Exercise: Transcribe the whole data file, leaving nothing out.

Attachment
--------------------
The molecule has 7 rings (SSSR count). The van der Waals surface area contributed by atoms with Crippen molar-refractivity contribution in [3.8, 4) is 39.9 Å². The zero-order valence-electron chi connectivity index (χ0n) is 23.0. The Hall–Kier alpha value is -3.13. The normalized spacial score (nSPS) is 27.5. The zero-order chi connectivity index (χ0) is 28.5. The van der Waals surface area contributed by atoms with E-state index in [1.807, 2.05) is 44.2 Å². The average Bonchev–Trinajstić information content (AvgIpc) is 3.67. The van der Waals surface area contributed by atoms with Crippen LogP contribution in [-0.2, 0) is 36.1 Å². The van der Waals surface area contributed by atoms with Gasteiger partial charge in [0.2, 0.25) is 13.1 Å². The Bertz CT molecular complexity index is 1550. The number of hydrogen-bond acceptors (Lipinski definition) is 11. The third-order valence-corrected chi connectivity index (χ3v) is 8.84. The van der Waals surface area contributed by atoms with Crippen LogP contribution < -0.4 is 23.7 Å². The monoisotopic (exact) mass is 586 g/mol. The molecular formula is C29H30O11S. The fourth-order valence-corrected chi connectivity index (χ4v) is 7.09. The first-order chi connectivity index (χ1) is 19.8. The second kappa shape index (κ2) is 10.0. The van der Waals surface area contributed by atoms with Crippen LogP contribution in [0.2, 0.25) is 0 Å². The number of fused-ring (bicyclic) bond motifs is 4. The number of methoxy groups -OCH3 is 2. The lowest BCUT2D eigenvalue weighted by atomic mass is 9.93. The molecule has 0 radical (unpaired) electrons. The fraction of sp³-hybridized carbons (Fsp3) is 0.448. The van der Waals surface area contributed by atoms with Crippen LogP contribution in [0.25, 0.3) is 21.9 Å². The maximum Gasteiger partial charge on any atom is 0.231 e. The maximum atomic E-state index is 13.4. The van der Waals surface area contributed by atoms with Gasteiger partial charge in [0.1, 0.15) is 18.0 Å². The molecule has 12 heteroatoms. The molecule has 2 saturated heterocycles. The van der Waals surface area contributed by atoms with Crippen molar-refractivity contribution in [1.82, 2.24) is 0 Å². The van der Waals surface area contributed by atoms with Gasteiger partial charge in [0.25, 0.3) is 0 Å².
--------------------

The molecule has 7 rings (SSSR count). The van der Waals surface area contributed by atoms with Crippen molar-refractivity contribution in [3.8, 4) is 39.9 Å². The zero-order valence-electron chi connectivity index (χ0n) is 23.0. The Hall–Kier alpha value is -3.13. The normalized spacial score (nSPS) is 27.5. The zero-order chi connectivity index (χ0) is 28.5. The van der Waals surface area contributed by atoms with E-state index in [1.807, 2.05) is 44.2 Å². The average Bonchev–Trinajstić information content (AvgIpc) is 3.67. The van der Waals surface area contributed by atoms with Crippen LogP contribution in [-0.2, 0) is 36.1 Å². The van der Waals surface area contributed by atoms with Gasteiger partial charge in [0.2, 0.25) is 13.1 Å². The Bertz CT molecular complexity index is 1550. The number of hydrogen-bond acceptors (Lipinski definition) is 11. The third-order valence-corrected chi connectivity index (χ3v) is 8.84. The van der Waals surface area contributed by atoms with Crippen LogP contribution < -0.4 is 23.7 Å². The monoisotopic (exact) mass is 586 g/mol. The molecular formula is C29H30O11S. The fourth-order valence-corrected chi connectivity index (χ4v) is 7.09. The first-order chi connectivity index (χ1) is 19.8. The second kappa shape index (κ2) is 10.0. The van der Waals surface area contributed by atoms with Crippen LogP contribution in [0.2, 0.25) is 0 Å². The number of fused-ring (bicyclic) bond motifs is 4. The number of methoxy groups -OCH3 is 2. The lowest BCUT2D eigenvalue weighted by atomic mass is 9.93. The molecule has 0 radical (unpaired) electrons. The fraction of sp³-hybridized carbons (Fsp3) is 0.448. The van der Waals surface area contributed by atoms with Crippen LogP contribution in [0.25, 0.3) is 21.9 Å². The maximum Gasteiger partial charge on any atom is 0.231 e. The maximum atomic E-state index is 13.4. The van der Waals surface area contributed by atoms with Gasteiger partial charge in [0.1, 0.15) is 18.0 Å². The molecule has 12 heteroatoms. The molecule has 2 saturated heterocycles. The van der Waals surface area contributed by atoms with Crippen molar-refractivity contribution in [1.82, 2.24) is 0 Å². The van der Waals surface area contributed by atoms with Gasteiger partial charge in [0.25, 0.3) is 0 Å².